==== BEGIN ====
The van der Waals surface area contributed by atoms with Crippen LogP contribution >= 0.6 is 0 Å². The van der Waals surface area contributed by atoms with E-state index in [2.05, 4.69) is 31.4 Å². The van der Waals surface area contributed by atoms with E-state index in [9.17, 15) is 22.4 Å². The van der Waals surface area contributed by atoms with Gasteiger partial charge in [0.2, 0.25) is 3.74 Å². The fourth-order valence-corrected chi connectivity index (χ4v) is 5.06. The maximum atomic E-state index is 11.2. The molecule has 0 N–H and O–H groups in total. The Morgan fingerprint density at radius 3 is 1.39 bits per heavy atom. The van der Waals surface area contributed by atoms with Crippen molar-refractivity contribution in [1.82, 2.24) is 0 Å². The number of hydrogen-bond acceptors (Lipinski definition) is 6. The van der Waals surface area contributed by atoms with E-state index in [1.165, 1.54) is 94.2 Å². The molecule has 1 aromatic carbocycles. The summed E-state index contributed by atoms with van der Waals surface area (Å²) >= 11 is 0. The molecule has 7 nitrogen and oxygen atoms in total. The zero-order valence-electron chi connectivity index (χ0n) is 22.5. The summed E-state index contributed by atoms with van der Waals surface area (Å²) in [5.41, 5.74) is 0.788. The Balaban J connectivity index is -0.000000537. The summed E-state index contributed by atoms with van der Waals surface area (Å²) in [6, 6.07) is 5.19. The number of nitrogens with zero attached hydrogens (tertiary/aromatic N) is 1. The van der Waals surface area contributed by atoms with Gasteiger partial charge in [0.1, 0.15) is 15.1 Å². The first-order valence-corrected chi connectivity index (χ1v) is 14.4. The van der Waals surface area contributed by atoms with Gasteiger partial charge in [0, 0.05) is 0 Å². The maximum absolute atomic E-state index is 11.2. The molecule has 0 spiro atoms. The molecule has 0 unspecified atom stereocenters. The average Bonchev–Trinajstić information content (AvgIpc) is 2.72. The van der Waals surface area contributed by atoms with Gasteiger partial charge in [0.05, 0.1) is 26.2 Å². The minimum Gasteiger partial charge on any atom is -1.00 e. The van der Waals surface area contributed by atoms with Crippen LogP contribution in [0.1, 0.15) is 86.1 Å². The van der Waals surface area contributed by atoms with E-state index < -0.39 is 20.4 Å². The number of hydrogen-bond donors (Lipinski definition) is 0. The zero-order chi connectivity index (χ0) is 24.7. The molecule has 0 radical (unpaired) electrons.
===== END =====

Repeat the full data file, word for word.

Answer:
The van der Waals surface area contributed by atoms with Crippen LogP contribution >= 0.6 is 0 Å². The van der Waals surface area contributed by atoms with E-state index in [2.05, 4.69) is 31.4 Å². The van der Waals surface area contributed by atoms with E-state index in [9.17, 15) is 22.4 Å². The van der Waals surface area contributed by atoms with Gasteiger partial charge in [0.2, 0.25) is 3.74 Å². The fourth-order valence-corrected chi connectivity index (χ4v) is 5.06. The maximum atomic E-state index is 11.2. The molecule has 0 N–H and O–H groups in total. The Morgan fingerprint density at radius 3 is 1.39 bits per heavy atom. The van der Waals surface area contributed by atoms with Crippen molar-refractivity contribution in [1.82, 2.24) is 0 Å². The number of hydrogen-bond acceptors (Lipinski definition) is 6. The van der Waals surface area contributed by atoms with E-state index in [1.165, 1.54) is 94.2 Å². The molecule has 1 aromatic carbocycles. The summed E-state index contributed by atoms with van der Waals surface area (Å²) >= 11 is 0. The molecule has 7 nitrogen and oxygen atoms in total. The zero-order valence-electron chi connectivity index (χ0n) is 22.5. The summed E-state index contributed by atoms with van der Waals surface area (Å²) in [5.41, 5.74) is 0.788. The Balaban J connectivity index is -0.000000537. The summed E-state index contributed by atoms with van der Waals surface area (Å²) in [6, 6.07) is 5.19. The number of nitrogens with zero attached hydrogens (tertiary/aromatic N) is 1. The van der Waals surface area contributed by atoms with Gasteiger partial charge in [0.1, 0.15) is 15.1 Å². The first-order valence-corrected chi connectivity index (χ1v) is 14.4. The van der Waals surface area contributed by atoms with Gasteiger partial charge in [0, 0.05) is 0 Å². The maximum absolute atomic E-state index is 11.2. The molecule has 0 spiro atoms. The molecule has 0 unspecified atom stereocenters. The average Bonchev–Trinajstić information content (AvgIpc) is 2.72. The van der Waals surface area contributed by atoms with Gasteiger partial charge in [0.05, 0.1) is 26.2 Å². The minimum Gasteiger partial charge on any atom is -1.00 e. The van der Waals surface area contributed by atoms with Crippen LogP contribution in [0.1, 0.15) is 86.1 Å². The van der Waals surface area contributed by atoms with E-state index < -0.39 is 20.4 Å². The number of hydrogen-bond donors (Lipinski definition) is 0. The zero-order chi connectivity index (χ0) is 24.7. The molecule has 0 radical (unpaired) electrons.